Substance Misuse Following Roux-en-Y Gastric Bypass Surgery Posted online on October 8, 2013. (doi:10.3109/10826084.2013.841249) Summar Reslan1, Karen K Saules1, Mark K Greenwald2 and Leslie M. Schuh3 1Department of Psychology, Eastern Michigan University, Ypsilanti, Michigan, USA 2Department of Psychiatry and Behavioral Neurosciences, Substance Abuse Research Division, Wayne State University School of Medicine, Detroit, Michigan, USA 3Bariatric Center of Excellence, St. Vincent Carmel Hospital, Carmel, Indiana, USA
Bariatric physicians (Drs. Brenda Cacucci, David Diaz, Christopher Evanson, John Huse, Margaret Inman, and Douglas Kaderabek) at the St. Vincent Bariatric Center of Excellence allowed access to patient records, and Katharine Hudson contacted potential subjects to inquire about their willingness to participate in this investigation. A poster based on the findings of this study was presented at The Obesity Society’s 2012 Annual Scientific Meeting.
Address correspondence to Mrs Summar Reslan MS, Department of Psychology, Eastern Michigan University, 611 West Cross Street, Ypsilanti, MI 48197, USA; E-mail: email@example.com.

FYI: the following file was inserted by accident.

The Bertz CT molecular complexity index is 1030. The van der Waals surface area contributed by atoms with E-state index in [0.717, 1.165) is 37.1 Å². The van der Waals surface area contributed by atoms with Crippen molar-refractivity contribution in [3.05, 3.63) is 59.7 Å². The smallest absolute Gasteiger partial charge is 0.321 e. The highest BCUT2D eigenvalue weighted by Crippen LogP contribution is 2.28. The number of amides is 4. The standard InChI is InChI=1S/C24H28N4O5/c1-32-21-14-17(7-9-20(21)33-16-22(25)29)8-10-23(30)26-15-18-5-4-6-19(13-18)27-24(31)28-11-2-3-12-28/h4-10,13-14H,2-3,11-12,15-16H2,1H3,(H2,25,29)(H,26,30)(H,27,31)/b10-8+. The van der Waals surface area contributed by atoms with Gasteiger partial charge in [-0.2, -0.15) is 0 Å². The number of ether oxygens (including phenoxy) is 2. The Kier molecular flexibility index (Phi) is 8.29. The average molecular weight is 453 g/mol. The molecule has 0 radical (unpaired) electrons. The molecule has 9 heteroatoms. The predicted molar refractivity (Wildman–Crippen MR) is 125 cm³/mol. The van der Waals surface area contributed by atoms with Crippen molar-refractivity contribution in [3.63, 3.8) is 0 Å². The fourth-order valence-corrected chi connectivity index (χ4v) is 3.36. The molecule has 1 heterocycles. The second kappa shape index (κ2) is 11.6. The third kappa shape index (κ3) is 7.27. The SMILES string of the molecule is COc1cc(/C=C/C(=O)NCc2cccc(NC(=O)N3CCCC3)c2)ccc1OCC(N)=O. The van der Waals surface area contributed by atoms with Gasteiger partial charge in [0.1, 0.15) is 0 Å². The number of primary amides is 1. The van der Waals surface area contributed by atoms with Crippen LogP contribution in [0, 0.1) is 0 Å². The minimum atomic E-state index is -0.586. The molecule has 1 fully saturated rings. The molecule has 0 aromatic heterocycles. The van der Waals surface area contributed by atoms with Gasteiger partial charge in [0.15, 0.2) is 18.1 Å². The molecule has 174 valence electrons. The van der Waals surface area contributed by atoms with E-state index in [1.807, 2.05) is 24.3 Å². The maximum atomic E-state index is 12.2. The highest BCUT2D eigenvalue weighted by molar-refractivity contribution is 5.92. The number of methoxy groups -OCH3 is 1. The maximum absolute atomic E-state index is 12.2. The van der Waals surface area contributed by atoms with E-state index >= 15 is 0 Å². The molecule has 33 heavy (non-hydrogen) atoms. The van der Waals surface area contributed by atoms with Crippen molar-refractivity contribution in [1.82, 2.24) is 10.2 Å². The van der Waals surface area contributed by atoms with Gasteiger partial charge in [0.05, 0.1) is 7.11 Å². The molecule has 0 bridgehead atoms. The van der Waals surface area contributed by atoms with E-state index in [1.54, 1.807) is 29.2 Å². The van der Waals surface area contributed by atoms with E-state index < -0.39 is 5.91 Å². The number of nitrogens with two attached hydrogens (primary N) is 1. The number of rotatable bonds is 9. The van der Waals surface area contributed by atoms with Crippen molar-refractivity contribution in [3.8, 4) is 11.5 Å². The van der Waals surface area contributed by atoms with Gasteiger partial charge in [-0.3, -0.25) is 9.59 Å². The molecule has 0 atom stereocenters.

Post-bariatric surgery patients are overrepresented in substance abuse treatment, particularly those who have had the Roux-en-Y gastric bypass (RYGB) procedure. The severity of the substance use disorder (SUD; i.e., warranting inpatient treatment) and related consequences necessitate a better understanding of the variables associated with post-RYGB SUDs. This investigation assessed factors associated with post-RYGB substance misuse. Post-RYGB patients (N = 141; at least 24 months postsurgery) completed an online survey assessing variables hypothesized to contribute to post-RYGB SUDs. Fourteen percent of participants met criteria for postoperative substance misuse. Those with a lower percent total weight loss (%TWL) were more likely to endorse substance misuse. Family history of substance misuse was strongly associated with postoperative substance misuse. Eating-related variables including presurgical food addiction and postsurgical nocturnal eating, subjective hunger, and environmental responsiveness to food cues were also associated with a probable postoperative SUD. These findings have clinical utility in that family history of substance misuse can be easily assessed, and at-risk patients can be advised accordingly. In addition, those who endorse post-RYGB substance misuse appear to have stronger cognitive and behavioral responses to food, providing some support for the theory of behavioral substitution (or “addiction transfer”).